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O, dey call me Hangman Johnny!
O, ho! O, ho!
But we'll all hang togedder,
O, hang, boys, hang!

My presence apparently checked the performance of another verse, beginning, “De buckra ‘list for money,” apparently in reference to the controversy about the pay-question, then just beginning, and to the more mercenary aims they attributed to the white soldiers. But “Hangman Johnny” remained always a myth as inscrutable as “Becky Lawton.”

As they learned all their songs by ear, they often strayed into wholly new versions, which sometimes became popular, and entirely banished the others. This was amusingly the case, for instance, with one phrase in the popular camp-song of “Marching along,” which was entirely new to them until our quartermaster taught it to them, at my request. The words, “Gird on the armor,” were to them a stumbling-block, and no wonder, until some ingenious ear substituted, “Guide on de army,” which was at once accepted, and became universal.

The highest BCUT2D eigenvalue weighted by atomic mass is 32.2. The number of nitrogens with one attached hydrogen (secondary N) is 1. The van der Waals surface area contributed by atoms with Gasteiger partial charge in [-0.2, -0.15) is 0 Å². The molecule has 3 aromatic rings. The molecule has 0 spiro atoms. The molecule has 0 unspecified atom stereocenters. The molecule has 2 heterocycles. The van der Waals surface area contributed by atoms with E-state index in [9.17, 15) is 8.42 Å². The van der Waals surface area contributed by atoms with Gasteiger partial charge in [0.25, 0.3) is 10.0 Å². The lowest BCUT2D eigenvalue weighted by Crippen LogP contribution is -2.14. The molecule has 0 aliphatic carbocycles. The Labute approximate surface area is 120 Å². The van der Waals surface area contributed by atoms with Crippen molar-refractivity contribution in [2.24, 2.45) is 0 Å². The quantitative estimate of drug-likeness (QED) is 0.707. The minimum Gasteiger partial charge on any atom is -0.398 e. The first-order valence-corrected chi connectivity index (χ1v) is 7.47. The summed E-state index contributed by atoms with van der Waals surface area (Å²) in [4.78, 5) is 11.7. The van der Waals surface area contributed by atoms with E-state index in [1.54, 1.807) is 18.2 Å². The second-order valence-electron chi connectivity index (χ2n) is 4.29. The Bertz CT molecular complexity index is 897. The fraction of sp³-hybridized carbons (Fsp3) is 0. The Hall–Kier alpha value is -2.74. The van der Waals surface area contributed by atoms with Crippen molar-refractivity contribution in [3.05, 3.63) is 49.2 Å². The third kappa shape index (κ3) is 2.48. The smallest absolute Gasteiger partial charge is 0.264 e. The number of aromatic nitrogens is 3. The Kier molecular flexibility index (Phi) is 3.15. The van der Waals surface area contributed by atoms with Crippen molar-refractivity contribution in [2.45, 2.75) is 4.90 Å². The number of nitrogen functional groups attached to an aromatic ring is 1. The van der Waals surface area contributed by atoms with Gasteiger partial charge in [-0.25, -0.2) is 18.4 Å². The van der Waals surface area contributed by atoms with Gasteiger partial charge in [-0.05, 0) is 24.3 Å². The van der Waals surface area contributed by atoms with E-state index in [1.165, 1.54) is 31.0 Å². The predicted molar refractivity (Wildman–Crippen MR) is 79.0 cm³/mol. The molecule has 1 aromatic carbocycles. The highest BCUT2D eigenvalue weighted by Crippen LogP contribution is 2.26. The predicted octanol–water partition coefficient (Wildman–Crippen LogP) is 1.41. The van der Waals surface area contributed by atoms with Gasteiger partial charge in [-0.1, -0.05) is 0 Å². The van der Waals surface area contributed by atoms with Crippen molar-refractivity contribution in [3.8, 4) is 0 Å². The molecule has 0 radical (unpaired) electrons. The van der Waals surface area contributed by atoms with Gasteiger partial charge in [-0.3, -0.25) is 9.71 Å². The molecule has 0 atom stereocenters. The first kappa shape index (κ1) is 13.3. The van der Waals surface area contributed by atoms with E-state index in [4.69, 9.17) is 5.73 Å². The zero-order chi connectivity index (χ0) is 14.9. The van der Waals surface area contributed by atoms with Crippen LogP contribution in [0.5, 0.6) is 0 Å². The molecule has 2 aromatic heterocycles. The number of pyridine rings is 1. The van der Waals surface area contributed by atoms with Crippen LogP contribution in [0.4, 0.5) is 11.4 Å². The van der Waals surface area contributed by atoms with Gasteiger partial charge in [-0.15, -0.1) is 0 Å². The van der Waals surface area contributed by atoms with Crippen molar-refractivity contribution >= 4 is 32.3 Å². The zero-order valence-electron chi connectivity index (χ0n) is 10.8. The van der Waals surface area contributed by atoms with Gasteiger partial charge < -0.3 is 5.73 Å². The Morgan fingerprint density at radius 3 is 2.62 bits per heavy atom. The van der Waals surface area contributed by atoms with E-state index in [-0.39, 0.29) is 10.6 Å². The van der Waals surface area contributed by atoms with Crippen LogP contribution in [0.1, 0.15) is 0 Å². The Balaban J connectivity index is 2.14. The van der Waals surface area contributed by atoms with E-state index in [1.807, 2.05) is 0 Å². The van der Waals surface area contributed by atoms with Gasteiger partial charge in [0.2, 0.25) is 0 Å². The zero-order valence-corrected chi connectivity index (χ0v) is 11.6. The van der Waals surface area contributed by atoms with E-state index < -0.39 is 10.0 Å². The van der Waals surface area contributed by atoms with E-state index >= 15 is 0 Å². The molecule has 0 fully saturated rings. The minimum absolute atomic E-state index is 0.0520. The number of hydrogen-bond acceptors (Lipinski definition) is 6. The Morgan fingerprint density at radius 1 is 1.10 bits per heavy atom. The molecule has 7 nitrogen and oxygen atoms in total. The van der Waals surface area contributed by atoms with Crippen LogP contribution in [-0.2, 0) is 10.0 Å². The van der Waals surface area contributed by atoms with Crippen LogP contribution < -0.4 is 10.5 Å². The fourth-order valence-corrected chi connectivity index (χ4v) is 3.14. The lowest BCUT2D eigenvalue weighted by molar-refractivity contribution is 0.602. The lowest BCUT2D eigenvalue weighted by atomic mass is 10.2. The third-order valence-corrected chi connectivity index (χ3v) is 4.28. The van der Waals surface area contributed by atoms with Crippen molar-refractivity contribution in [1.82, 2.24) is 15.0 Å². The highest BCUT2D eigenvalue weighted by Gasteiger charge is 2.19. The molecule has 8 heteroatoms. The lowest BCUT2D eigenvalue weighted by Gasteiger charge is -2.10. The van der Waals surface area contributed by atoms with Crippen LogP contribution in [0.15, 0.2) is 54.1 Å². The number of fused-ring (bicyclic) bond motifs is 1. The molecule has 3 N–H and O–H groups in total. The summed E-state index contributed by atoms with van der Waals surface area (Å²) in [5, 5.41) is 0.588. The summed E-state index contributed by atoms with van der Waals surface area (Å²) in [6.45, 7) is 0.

We'll guide on de army, and be marching along

is now the established version on the Sea Islands.

These quaint religious songs were to the men more than a source of relaxation; they were a stimulus to courage and a tie to heaven. I never overheard in camp a profane or vulgar song. With the trifling exceptions given, all had a religious motive, while the most secular melody could not have been more exciting. A few youths from Savannah, who were comparatively men of the world, had learned some of the “Ethiopian Minstrel” ditties, imported from the North. These took no

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